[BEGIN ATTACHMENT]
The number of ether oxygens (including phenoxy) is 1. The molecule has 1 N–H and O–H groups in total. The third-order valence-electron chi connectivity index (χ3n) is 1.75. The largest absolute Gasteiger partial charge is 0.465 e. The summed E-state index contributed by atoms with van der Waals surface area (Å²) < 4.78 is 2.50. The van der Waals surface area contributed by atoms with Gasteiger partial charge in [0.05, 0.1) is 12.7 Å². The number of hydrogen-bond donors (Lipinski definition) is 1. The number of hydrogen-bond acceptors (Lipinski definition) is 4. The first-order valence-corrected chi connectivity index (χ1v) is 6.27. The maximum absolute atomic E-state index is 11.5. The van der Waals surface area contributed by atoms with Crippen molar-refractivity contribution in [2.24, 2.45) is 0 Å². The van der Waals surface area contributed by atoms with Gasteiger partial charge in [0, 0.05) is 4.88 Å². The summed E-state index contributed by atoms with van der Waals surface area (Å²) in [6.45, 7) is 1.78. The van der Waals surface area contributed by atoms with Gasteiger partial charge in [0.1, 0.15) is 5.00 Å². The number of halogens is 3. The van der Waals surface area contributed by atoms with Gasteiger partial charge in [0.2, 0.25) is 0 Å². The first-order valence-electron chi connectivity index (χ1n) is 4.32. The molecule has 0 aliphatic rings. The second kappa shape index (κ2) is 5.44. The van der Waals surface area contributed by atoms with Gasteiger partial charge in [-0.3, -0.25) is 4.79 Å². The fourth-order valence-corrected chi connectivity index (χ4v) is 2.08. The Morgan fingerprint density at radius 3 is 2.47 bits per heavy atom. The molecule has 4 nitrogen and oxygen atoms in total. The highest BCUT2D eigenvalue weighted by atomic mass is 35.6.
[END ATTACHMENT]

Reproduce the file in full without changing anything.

The number of ether oxygens (including phenoxy) is 1. The molecule has 1 N–H and O–H groups in total. The third-order valence-electron chi connectivity index (χ3n) is 1.75. The largest absolute Gasteiger partial charge is 0.465 e. The summed E-state index contributed by atoms with van der Waals surface area (Å²) < 4.78 is 2.50. The van der Waals surface area contributed by atoms with Gasteiger partial charge in [0.05, 0.1) is 12.7 Å². The number of hydrogen-bond donors (Lipinski definition) is 1. The number of hydrogen-bond acceptors (Lipinski definition) is 4. The first-order valence-corrected chi connectivity index (χ1v) is 6.27. The maximum absolute atomic E-state index is 11.5. The van der Waals surface area contributed by atoms with Crippen molar-refractivity contribution in [2.24, 2.45) is 0 Å². The van der Waals surface area contributed by atoms with Gasteiger partial charge in [0, 0.05) is 4.88 Å². The summed E-state index contributed by atoms with van der Waals surface area (Å²) in [6.45, 7) is 1.78. The van der Waals surface area contributed by atoms with Gasteiger partial charge in [0.1, 0.15) is 5.00 Å². The number of halogens is 3. The van der Waals surface area contributed by atoms with Gasteiger partial charge in [0.2, 0.25) is 0 Å². The first-order valence-electron chi connectivity index (χ1n) is 4.32. The molecule has 0 aliphatic rings. The second kappa shape index (κ2) is 5.44. The van der Waals surface area contributed by atoms with Gasteiger partial charge in [-0.3, -0.25) is 4.79 Å². The fourth-order valence-corrected chi connectivity index (χ4v) is 2.08. The Morgan fingerprint density at radius 3 is 2.47 bits per heavy atom. The molecule has 4 nitrogen and oxygen atoms in total. The highest BCUT2D eigenvalue weighted by atomic mass is 35.6.